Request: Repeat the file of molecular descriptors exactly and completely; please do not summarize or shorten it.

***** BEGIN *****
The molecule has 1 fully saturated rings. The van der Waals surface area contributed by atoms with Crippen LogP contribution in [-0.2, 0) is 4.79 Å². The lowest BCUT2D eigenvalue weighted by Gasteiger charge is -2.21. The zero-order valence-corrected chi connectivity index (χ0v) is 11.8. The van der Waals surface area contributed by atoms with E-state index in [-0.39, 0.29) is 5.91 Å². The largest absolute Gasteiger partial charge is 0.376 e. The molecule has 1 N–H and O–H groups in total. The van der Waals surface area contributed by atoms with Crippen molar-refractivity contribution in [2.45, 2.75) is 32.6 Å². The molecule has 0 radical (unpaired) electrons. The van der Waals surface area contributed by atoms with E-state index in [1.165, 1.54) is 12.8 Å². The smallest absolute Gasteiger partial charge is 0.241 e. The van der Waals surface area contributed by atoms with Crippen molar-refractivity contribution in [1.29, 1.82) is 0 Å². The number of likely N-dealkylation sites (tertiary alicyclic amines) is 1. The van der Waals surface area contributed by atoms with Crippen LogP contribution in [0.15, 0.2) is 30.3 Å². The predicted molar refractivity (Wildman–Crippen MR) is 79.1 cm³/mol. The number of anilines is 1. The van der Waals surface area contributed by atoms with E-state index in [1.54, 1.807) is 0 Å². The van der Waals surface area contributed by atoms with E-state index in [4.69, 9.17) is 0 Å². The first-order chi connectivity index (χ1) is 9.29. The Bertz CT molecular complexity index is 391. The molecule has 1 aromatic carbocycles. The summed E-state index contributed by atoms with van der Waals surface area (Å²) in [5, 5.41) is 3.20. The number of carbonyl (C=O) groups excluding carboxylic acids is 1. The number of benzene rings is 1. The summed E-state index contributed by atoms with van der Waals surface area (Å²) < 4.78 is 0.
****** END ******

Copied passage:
The molecule has 1 fully saturated rings. The van der Waals surface area contributed by atoms with Crippen LogP contribution in [-0.2, 0) is 4.79 Å². The lowest BCUT2D eigenvalue weighted by Gasteiger charge is -2.21. The zero-order valence-corrected chi connectivity index (χ0v) is 11.8. The van der Waals surface area contributed by atoms with E-state index in [-0.39, 0.29) is 5.91 Å². The largest absolute Gasteiger partial charge is 0.376 e. The molecule has 1 N–H and O–H groups in total. The van der Waals surface area contributed by atoms with Crippen molar-refractivity contribution in [2.45, 2.75) is 32.6 Å². The molecule has 0 radical (unpaired) electrons. The van der Waals surface area contributed by atoms with E-state index in [1.165, 1.54) is 12.8 Å². The smallest absolute Gasteiger partial charge is 0.241 e. The van der Waals surface area contributed by atoms with Crippen molar-refractivity contribution in [1.29, 1.82) is 0 Å². The number of likely N-dealkylation sites (tertiary alicyclic amines) is 1. The van der Waals surface area contributed by atoms with Crippen LogP contribution in [0.15, 0.2) is 30.3 Å². The predicted molar refractivity (Wildman–Crippen MR) is 79.1 cm³/mol. The number of anilines is 1. The van der Waals surface area contributed by atoms with E-state index in [1.54, 1.807) is 0 Å². The van der Waals surface area contributed by atoms with E-state index in [4.69, 9.17) is 0 Å². The first-order chi connectivity index (χ1) is 9.29. The Bertz CT molecular complexity index is 391. The molecule has 1 aromatic carbocycles. The summed E-state index contributed by atoms with van der Waals surface area (Å²) in [5, 5.41) is 3.20. The number of carbonyl (C=O) groups excluding carboxylic acids is 1. The number of benzene rings is 1. The summed E-state index contributed by atoms with van der Waals surface area (Å²) < 4.78 is 0.